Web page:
The island of Saint Lucia faces growing challenges due to climate change and, working with our local partners, we experienced first-hand how strengthening the community builds greater resilience. Get more details in this post!
The focus of the OpenCities Project Saint Lucia was mapping areas most vulnerable to floods and landslides and building resilience in communities such as unplanned settlements in high flood zones. However, when taking a closer look at the project, one would see its impact beyond “just mapping”, and specifically with regards to the strengthening of the mapping community on the island. This blogpost provides highlights of how this project impacted the open mapping landscape, for further details please go to the Impact Report.
Mapping for Resilience
The Caribbean island of Saint Lucia is generally known for its natural beauty and vibrant culture. However, in the backdrop of climate change and the island’s inherent susceptibility to disasters, the livelihoods and environment is at increasing risk. Saint Lucia’s vulnerability to these environmental threats has raised critical concerns regarding the resilience of its communities.
In response to these challenges, the project focused on supporting communities in mitigating the impacts of these hazards through the enhancement of the use of geospatial data. Working closely with local partners; the focus communities of Bexon, Castries and La Ressource, Vieux-Fort were mapped both remotely and through field mapping exercises. There was an intense focus on training sessions towards ensuring that the cadre of volunteers and partners did not only have the capacity to map; but to also utilize that knowledge in planning and executing as it related to disaster response.
The aim was to ensure sustainability by empowering stakeholder agencies to enhance their decision-making, through better data access and to gain the ability to create, analyze and utilize open data as part of their decision systems and culture. The project activities fell under four (4) phases:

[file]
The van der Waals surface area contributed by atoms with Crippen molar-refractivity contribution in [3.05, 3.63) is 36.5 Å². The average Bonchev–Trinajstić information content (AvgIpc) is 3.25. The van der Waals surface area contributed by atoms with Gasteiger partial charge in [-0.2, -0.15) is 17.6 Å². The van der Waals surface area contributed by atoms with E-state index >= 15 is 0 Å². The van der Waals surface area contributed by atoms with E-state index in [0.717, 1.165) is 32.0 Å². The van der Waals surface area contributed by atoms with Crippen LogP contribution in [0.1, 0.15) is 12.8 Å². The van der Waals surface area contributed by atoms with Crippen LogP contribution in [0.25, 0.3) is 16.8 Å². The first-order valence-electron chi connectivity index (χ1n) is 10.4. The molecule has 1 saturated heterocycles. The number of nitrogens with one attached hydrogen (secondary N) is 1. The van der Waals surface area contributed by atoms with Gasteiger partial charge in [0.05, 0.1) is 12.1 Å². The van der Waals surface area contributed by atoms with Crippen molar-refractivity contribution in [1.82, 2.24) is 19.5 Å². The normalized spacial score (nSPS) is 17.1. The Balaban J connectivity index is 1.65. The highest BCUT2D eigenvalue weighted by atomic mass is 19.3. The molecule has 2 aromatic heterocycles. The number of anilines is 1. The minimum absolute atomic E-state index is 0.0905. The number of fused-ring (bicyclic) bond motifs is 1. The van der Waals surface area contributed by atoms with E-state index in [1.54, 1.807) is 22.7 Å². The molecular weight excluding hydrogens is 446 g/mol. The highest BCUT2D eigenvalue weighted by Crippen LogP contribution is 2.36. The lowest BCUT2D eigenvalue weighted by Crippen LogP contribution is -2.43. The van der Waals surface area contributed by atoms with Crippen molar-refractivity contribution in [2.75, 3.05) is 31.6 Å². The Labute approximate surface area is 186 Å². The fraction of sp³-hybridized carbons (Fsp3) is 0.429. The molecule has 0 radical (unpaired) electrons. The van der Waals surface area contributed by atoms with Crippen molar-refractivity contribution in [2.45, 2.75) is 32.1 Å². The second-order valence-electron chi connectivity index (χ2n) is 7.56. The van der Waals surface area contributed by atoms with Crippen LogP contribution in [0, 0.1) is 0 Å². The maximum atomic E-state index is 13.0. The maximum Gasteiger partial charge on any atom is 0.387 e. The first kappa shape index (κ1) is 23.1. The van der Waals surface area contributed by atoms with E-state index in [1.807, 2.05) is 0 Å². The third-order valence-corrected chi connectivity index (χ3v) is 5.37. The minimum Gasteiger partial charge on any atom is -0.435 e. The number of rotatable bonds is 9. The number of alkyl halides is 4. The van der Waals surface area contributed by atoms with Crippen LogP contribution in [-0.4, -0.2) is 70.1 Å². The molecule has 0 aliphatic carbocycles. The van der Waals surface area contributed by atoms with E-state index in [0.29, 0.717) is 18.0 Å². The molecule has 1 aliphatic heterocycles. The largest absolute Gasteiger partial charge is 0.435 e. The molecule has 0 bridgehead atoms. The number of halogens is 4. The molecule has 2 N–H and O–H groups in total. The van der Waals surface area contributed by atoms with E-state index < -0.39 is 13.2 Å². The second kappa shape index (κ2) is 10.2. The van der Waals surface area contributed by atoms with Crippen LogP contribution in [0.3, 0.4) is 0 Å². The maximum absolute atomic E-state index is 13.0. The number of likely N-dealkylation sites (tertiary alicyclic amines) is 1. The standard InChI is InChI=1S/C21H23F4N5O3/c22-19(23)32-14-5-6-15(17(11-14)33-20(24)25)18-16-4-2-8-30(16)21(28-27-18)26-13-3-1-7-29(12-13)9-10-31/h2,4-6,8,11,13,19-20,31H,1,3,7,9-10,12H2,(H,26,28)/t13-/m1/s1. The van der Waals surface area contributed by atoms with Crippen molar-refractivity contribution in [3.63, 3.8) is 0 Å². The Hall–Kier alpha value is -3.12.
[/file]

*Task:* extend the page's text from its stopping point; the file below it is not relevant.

1: Evaluation and planning
2: Data collection and analysis
4: Development and presentation
Building Community and Stronger Response Agencies
When the project rolled out, they entered a space where individual mappers existed - but who knew little about each other and their shared interests in using open map data to build resilience on this hurricane-prone island. Through a series of OSM trainings and mapping events executed through local partnerships, the OpenCities Project helped to breathe new life into an open-data ecosystem safe for dialogue, exchange and a space for the establishment of the island’s first OSM Group.
They were then able to gain the networking opportunities that came with the HOT Community Working Group’s Peer-to-Peer events; which allowed the new group members to exchange experiences with OSM chapters and user groups from across the globe; some of which had been established many years prior. The OSM St lucia chapter has since commenced the process of formalization, as well as coordinated with other islands to fulfill the vision of an Eastern Caribbean Regional OSM community.
The sustainability of this boost is also reflected in the global partnerships facilitated during the project such as the MOUs with the local Youth Emergency Action Committees(YEAC) and the Saint Lucia Red Cross. And is also shown in the potential strengthening of response agencies through the use of the DVDAT tool - which was designed and developed in phases 3 and 4 of the project. Not only does it serve as a basis for more efficient collection and sharing of data on disasters; but is an opportunity for improved data sharing between response agencies in Saint Lucia.
The project involved 135 new participants (44% of whom were women), engaged with 3 public institutions. In addition, 24,035 new features were added on the map, 11,159 buildings and 381 km of roads were mapped, impacting approximately 81,279 people.
More details provided in the Impact Report.
This would not had been possible without our partners: Swiss Re Foundation, Global Facility for Disaster Reduction and Recovery (GFDRR), Caritas Antilles, Saint Lucia Red Cross, Youth Emergency Action Committees of Saint Lucia (YEAC), OSM Saint Lucia.
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